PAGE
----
Interiors 461 views Aug 13, 2018
Exploring the nature of sound in buildings

Each and every day, we experience a symphony of sounds to make our lives richer writes Stuart Colam, Acoustic Engineer, SAS International. From the dawn chorus to the soothing sounds of a gentle stream, and the less desirable noises such as machinery and a baby crying; the auditory stimulus around us is vast and elicits a specific response in our minds. But what specifically issound? How is it made? How does it travel? And why can we hear it?

If air was visible then it might make it easier to explain, but sound is essentially bits of air vibrating. These air molecules vibrate and bump into each other, which in turn results in a local increase in air pressure. This chain reaction happens quickly, with the speed of sound in air being about 770mph. One way to illustrate this is by a slinky spring sending pulses backwards and forwards along its length.

If nothing makes your eardrum move you will not hear anything. If there is no variation in the air pressure there is no sound.  Air pressure varies with height, decreasing with increasing altitude. In other words, there are fewer air molecules at 8000 metres than at sea level, for instance. This is why at the summit of Mount Everest the air is thinner.  

Chain reaction

Something needs to happen to make the air molecules move, i.e. for sound to be produced. When this occurs, one molecule will bump into another and this chain reaction results in the molecules being closer together than they would have been. An increase in pressure commences, as the molecules are essentially being squashed together and passing on vibrational energy; molecule to molecule.  The movement of air propagates and that’s what we call sound. As they bump into each other there is an increase and decrease in air pressure. This push and pull of sound waves reaches your ear and vibrates your eardrum. This ultimately results in electrical signals being sent to your brain and interpreted as sound.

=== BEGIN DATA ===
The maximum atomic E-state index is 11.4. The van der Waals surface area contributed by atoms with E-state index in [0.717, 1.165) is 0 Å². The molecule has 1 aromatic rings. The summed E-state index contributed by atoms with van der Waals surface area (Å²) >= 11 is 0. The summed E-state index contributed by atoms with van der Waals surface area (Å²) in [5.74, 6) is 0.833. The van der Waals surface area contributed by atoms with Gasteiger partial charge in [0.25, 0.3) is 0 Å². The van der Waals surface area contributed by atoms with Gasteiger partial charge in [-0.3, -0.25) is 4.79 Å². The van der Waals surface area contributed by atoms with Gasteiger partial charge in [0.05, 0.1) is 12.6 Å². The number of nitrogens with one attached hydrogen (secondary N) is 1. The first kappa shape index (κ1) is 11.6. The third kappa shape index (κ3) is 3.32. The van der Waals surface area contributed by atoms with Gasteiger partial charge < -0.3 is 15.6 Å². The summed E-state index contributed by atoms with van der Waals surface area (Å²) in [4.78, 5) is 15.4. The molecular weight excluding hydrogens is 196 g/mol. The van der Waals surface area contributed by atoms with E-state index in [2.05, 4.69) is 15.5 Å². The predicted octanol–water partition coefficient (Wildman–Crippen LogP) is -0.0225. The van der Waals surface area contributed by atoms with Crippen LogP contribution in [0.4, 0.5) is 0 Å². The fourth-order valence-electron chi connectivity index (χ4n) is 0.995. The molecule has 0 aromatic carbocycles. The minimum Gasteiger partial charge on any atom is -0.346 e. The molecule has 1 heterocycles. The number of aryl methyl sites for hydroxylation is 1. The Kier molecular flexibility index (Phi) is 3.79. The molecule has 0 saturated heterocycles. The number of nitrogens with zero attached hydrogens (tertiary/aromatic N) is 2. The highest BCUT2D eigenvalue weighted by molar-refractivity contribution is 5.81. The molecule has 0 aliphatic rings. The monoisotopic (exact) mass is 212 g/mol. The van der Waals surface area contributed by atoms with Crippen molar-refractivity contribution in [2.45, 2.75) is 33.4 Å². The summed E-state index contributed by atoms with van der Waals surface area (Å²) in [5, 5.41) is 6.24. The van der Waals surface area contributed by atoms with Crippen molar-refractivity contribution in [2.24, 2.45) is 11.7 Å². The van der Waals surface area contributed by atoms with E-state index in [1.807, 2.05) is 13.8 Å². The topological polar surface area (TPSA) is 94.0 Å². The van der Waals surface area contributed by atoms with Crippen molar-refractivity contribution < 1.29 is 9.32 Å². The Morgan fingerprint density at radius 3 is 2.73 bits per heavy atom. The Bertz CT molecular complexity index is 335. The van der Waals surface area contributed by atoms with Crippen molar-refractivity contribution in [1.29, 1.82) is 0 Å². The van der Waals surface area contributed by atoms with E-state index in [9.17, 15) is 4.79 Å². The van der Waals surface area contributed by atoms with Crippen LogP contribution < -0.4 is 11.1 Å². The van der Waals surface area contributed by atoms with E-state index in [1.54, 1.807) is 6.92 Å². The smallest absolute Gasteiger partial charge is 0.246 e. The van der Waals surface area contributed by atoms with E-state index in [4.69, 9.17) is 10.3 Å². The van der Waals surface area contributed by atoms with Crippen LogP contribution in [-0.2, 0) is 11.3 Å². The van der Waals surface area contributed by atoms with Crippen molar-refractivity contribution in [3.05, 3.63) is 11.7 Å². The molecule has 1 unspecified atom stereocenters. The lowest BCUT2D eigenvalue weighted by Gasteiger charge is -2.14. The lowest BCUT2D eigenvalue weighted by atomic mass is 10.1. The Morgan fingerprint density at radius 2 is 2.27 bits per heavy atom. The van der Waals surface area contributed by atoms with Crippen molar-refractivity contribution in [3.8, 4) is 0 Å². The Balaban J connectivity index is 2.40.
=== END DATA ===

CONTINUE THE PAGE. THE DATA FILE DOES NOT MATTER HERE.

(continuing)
Sound travels at different speeds depending on the medium. In steel, sound travels 17 times faster than in air, while in water it travels about four times faster.

Think about when you are swimming in the sea and how hard it is to gauge where the noise of a boat engine is coming from. Sound travels more efficiently and faster through water than air. All sound needs is something to vibrate and bump into, which is why in space the absence of molecules makes it impossible to transmit any kind of sound.

Sound in the built environment is sometimes overlooked and should be an important consideration.  When designing modern interiors there is much more than meets the eye – we must consider the ear as well.  It’s an issue that has become particularly important due to the proliferation of open and agile working environments. Sweeping interiors are prominent in today’s commercial buildings; therefore there is a growing demand for ceiling designs to suit these interiors, whilst still controlling sound travel.  It’s why metal ceilings have become the go-to solution that ensures these open-plan designs are not jeopardised by noise levels.

A client might well place greater emphasis on aesthetics, but a good design must deliver effective sound management and an acoustic landscape which positively impacts on the productivity and wellbeing of building occupants.

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